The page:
The Zika virus, which is transmitted by Aedes mosquitoes, poses significant risks to the developing fetus (shown in the video). Zika virus infections don't usually cause symptoms. However, if a pregnant woman is infected with the virus her fetus is at risk for severe birth defects including microcephaly. Scientists have now learned that infants that are infected with Zika virus soon after birth are at risk for long term behavioral problems and brain impairment, including dysfunction and structural abnormalities. The findings have been reported in Nature Communications.
"Researchers have shown the devastating damage Zika virus causes to a fetus, but we had questions about what happens to the developing brain of a young child who gets infected by Zika," explained the lead study researcher Ann Chahroudi, M.D., Ph.D., a scientist and Professor with appointments at the Center for Childhood Infections and Vaccines (CCIV), Children's Healthcare of Atlanta (CHOA), and Emory University. "Our pilot study in nonhuman primates provides clues that Zika virus infection during the early postnatal period can have long-lasting impact on how the brain develops and works, and how this scenario has the potential to impact child behavior."
This work was conducted in a rhesus monkey model. It tracked four rhesus infants during a Zika infection that occurred from one month to one year of age, which is the human equivalent of four to five years old.
The postnatal Zika virus infections caused problems with memory function and significant behavioral changes. Social interactions decreased and emotional reactions increased. There were also some movement problems. MRIs revealed structural and functional changes in the brain that are indicative of neurological problems.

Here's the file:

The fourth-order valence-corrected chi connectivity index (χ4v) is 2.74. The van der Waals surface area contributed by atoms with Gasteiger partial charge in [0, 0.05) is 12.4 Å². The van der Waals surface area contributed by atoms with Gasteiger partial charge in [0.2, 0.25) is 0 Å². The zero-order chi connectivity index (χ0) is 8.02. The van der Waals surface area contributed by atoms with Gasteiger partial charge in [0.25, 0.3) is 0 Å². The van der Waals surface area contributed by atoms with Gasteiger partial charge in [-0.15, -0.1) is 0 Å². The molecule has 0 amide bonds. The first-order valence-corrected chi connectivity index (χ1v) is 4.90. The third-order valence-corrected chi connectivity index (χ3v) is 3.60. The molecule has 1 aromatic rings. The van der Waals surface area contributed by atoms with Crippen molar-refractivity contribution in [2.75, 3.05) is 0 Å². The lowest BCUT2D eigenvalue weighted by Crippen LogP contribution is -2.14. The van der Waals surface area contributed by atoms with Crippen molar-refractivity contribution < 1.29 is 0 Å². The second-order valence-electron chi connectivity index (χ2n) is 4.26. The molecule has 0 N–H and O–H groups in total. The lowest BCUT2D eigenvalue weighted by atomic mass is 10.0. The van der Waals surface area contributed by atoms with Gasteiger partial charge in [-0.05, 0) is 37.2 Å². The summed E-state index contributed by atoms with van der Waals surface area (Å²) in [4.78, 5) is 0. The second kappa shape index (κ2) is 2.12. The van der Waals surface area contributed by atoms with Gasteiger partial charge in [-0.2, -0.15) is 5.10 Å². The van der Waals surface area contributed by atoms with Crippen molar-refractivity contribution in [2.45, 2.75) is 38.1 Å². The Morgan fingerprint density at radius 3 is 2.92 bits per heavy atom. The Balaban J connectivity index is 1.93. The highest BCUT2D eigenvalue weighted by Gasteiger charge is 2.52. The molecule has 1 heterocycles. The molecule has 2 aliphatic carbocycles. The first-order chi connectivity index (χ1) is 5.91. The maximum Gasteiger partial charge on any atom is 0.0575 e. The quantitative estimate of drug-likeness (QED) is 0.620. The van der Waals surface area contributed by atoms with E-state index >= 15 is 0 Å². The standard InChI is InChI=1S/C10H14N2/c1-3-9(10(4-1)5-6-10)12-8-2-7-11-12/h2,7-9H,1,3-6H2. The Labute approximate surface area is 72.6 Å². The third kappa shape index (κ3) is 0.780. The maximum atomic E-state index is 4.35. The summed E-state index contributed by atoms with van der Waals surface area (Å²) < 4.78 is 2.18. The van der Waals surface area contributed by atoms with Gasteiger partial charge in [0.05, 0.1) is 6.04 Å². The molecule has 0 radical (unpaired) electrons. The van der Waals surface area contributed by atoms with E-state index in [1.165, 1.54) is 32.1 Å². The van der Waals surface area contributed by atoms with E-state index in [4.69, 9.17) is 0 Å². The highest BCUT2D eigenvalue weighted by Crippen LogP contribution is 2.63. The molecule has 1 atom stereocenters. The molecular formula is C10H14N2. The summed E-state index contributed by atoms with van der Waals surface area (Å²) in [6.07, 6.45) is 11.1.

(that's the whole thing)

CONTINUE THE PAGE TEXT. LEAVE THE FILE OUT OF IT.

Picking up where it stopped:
"Our findings demonstrate neurodevelopmental changes detected at three and six months of age are persistent," said the first author of the study, Jessica Raper, Ph.D., a research assistant professor at Yerkes National Primate Research Center. "This is significant because it gives healthcare providers a better understanding of possible complications of Zika beyond infection during pregnancy and into the first years of life."
There are probably enough similarities between the development of human and nonhuman primate brains to make this research relevant to people. The infant brain has a tremendous capacity for healing, but the persistent problems caused by Zika in the primates suggest that it's dangerous for infants to be exposed to the virus.
"Our results shed light on potential outcomes of human infants infected with Zika virus after birth and provide a platform to test treatments to alleviate long-term neurologic consequences of Zika infection," said Chahroudi. "Our research team encourages future studies to understand the impact of early postnatal Zika infection during later stages of life, from adolescence to adulthood."
Zika is not currently causing any outbreaks, but it has not been eliminated. There are still no treatments for the virus, though several vaccines are in clinical trials.